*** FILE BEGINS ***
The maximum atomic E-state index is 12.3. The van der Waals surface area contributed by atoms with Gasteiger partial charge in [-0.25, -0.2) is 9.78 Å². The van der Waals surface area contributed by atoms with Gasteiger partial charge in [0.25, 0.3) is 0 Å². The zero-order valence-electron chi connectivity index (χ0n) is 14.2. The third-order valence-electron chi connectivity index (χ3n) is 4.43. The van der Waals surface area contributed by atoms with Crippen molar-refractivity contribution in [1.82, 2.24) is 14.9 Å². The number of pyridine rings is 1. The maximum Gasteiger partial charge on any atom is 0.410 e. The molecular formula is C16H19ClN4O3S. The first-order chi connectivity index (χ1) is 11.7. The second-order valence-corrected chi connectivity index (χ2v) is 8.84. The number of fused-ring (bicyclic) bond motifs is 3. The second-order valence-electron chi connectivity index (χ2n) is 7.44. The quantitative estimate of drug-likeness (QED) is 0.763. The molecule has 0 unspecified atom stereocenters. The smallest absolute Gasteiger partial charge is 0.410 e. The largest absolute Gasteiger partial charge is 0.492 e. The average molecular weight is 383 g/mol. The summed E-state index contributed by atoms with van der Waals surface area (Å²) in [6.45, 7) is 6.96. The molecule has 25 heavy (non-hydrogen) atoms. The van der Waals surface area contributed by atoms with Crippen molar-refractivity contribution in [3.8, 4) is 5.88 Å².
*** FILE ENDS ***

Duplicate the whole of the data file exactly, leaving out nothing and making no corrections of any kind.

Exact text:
The maximum atomic E-state index is 12.3. The van der Waals surface area contributed by atoms with Gasteiger partial charge in [-0.25, -0.2) is 9.78 Å². The van der Waals surface area contributed by atoms with Gasteiger partial charge in [0.25, 0.3) is 0 Å². The zero-order valence-electron chi connectivity index (χ0n) is 14.2. The third-order valence-electron chi connectivity index (χ3n) is 4.43. The van der Waals surface area contributed by atoms with Crippen molar-refractivity contribution in [1.82, 2.24) is 14.9 Å². The number of pyridine rings is 1. The maximum Gasteiger partial charge on any atom is 0.410 e. The molecular formula is C16H19ClN4O3S. The first-order chi connectivity index (χ1) is 11.7. The second-order valence-corrected chi connectivity index (χ2v) is 8.84. The number of fused-ring (bicyclic) bond motifs is 3. The second-order valence-electron chi connectivity index (χ2n) is 7.44. The quantitative estimate of drug-likeness (QED) is 0.763. The molecule has 0 unspecified atom stereocenters. The smallest absolute Gasteiger partial charge is 0.410 e. The largest absolute Gasteiger partial charge is 0.492 e. The average molecular weight is 383 g/mol. The summed E-state index contributed by atoms with van der Waals surface area (Å²) in [6.45, 7) is 6.96. The molecule has 25 heavy (non-hydrogen) atoms. The van der Waals surface area contributed by atoms with Crippen molar-refractivity contribution in [3.8, 4) is 5.88 Å².